Geri Allen

Geri Allen

Fellow: Awarded 2008
Field of Study: Music Composition

Competition: US & Canada

University of Michigan, Ann Arbor

Born in 1957 in Pontiac, Michigan, Geri Allen was reared in Detroit, the home of Motown and such jazzmen extraordinaire as Thad, Elvin, and Hank Jones, Barry Harris, and more recently Ron Carter, Yusef Lateef, and James Carter.  Encouraged by her parents, Ms. Allen began studying piano at the age of seven, attended the acclaimed magnet school for music Cass Technical High School, and took advantage of one-on-one tutorials at the Jazz Development Workshop.  There she was guided by trumpeter Marcus Belgrave, drummer Roy Brooks, and saxophonist Donald Walden.  In Detroit she studied everything from classical music, to jazz, to Motown hits–even madrigals.

After receiving a B.A. in jazz studies and piano from Howard University and an M.A. in ethnomusicology from the University of Pittsburgh, Ms. Allen moved to New York in 1982 where she quickly established herself.  A charter member of the M-Base Collective and the Black Rock Coalition, she became known as a strong new presence on the New York jazz scene.  She was invited to perform and record with Charlie Haden, Paul Motian, Dewey Redman, Oliver Lake, and Betty Carter.  One of her most memorable collaborations was with Ornette Coleman, one of the indisputable inventors of free jazz.  In 1992, he invited her to record with him, only the second time he’d recorded with a pianist, the previous time being thirty-five years earlier.  The resulting sessions produced Sound Museum, a two-volume CD consisting of “Three Women” and “Hidden Man.”  She also performs and collaborates with her husband, jazz master Wallace Roney.

Her own recordings include Twenty One, Eyes. . . in the Back of Your Head, Maroons (all on the Blue Note label), The Gathering (Verve), and, most recently, the ambitious, critically acclaimed double CD Geri Allen: Timeless Portraits and Dreams (Telarc).  In his review of that CD, Tavis Smiley, the highly respected African American radio and television host and cultural commentator, raved that “Jazz pianist Geri Allen has take the freedom of Jazz and combined it with the cultural freedom movements that have paralleled the evolution of Jazz itself.”

Geri Allen has received numerous commissions, from, among others, Jazz at Lincoln Center (Sister Leola, 1989), the Music Theater Group (Short Takes, 1990), and Stanford University (Of Mounts and Mountains, 2003).  The Walt Whitman Arts Center, Meet the Composer, and the Dodge Foundation commissioned For the Healing of the Nations, a sacred jazz work composed as a tribute to the victims and survivors of 9/11, which premiered 10 September 2006.  The youngest person and only woman to date to receive the Danish JAZZPAR award (1996), she was asked to compose original music for the award celebration in Copenhagen.  The recorded performances were released the following year as Some Aspects of Water (Steeplechase).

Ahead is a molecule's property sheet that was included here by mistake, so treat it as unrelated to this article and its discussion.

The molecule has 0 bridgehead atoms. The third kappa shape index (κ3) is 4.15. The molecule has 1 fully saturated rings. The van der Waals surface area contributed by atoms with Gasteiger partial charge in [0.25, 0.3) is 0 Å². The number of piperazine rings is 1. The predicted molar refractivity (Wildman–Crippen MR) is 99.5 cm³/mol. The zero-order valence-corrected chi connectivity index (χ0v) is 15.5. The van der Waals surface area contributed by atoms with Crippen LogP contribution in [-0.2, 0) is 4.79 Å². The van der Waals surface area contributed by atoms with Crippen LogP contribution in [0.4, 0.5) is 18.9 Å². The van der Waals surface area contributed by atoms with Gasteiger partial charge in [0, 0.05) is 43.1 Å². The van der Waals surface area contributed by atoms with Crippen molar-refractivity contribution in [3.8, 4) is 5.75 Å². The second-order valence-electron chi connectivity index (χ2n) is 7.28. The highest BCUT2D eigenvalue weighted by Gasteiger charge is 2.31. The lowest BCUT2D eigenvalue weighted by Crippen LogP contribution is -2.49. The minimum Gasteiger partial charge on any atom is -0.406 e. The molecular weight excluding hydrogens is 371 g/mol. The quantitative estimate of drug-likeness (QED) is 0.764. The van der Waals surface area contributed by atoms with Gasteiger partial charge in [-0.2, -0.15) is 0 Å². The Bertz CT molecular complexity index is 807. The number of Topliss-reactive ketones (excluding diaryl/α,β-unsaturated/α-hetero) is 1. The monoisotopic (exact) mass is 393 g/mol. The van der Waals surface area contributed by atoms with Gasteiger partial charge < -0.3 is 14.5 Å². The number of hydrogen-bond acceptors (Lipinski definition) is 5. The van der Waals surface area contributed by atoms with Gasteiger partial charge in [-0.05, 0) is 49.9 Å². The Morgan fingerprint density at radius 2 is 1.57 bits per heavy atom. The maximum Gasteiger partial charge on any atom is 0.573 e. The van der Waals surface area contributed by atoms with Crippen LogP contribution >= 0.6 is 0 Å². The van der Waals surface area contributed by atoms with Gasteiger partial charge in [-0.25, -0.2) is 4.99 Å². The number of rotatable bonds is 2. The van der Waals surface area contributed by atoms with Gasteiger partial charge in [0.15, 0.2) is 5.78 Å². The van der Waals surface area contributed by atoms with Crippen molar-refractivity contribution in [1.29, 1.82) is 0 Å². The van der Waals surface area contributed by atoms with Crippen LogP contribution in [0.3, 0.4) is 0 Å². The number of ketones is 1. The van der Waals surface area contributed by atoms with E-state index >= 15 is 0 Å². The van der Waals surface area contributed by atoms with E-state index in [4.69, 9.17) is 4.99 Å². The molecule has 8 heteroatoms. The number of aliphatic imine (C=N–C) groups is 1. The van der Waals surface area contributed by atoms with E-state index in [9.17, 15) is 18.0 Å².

Ms. Allen is the musical director of the Mary Lou Williams Collective, and she played the role of Ms. Williams in Robert Altman’s celebrated film Jazz 34, Kansas City.  She has also composed the score (with Bernice Reagon and Toshi Reagon) for Beah: A Black Woman Speaks, a Peabody Award-winning documentary produced by Lisa Gay Hamilton and Jonathan Demme, which aired on HBO during its Black History Month, and created original orchestrations for the Grammy-nominated American Song by Andy Bey.

During her twenty-five-year professional career, Ms. Allen has been honored more times than it is possible to list, both for her musical accomplishments and her outstanding work as an educator.  Spellman College presented her with its African American Classical Music Award, Howard University gave her a Distinguished Alumni Award, and SESAC has given her many awards as well.  The Detroit Metro Jazz Festival honored her with a “Geri Allen Day” and Harvard University declared a “Geri Allen Week” during which the mayor of Cambridge gave her the key to the city.

For her Guggenheim Fellowship project, Ms. Allen is composing an original solo piano work, celebrating three of the most important pianist composers/innovators in contemporary jazz: Cecil Taylor, McCoy Tyner, and Herbie Hancock.  The piece, entitled Refractions: Flying Toward the Sound, will be recorded on Montema Records; Ms. Allen will be performing this new piano work throughout the 2009 to 2011 concert seasons in major museums and concert settings in the United States and abroad.

Geri Allen is presently Associate Professor of Jazz and Contemporary Improvisation at the University of Michigan.

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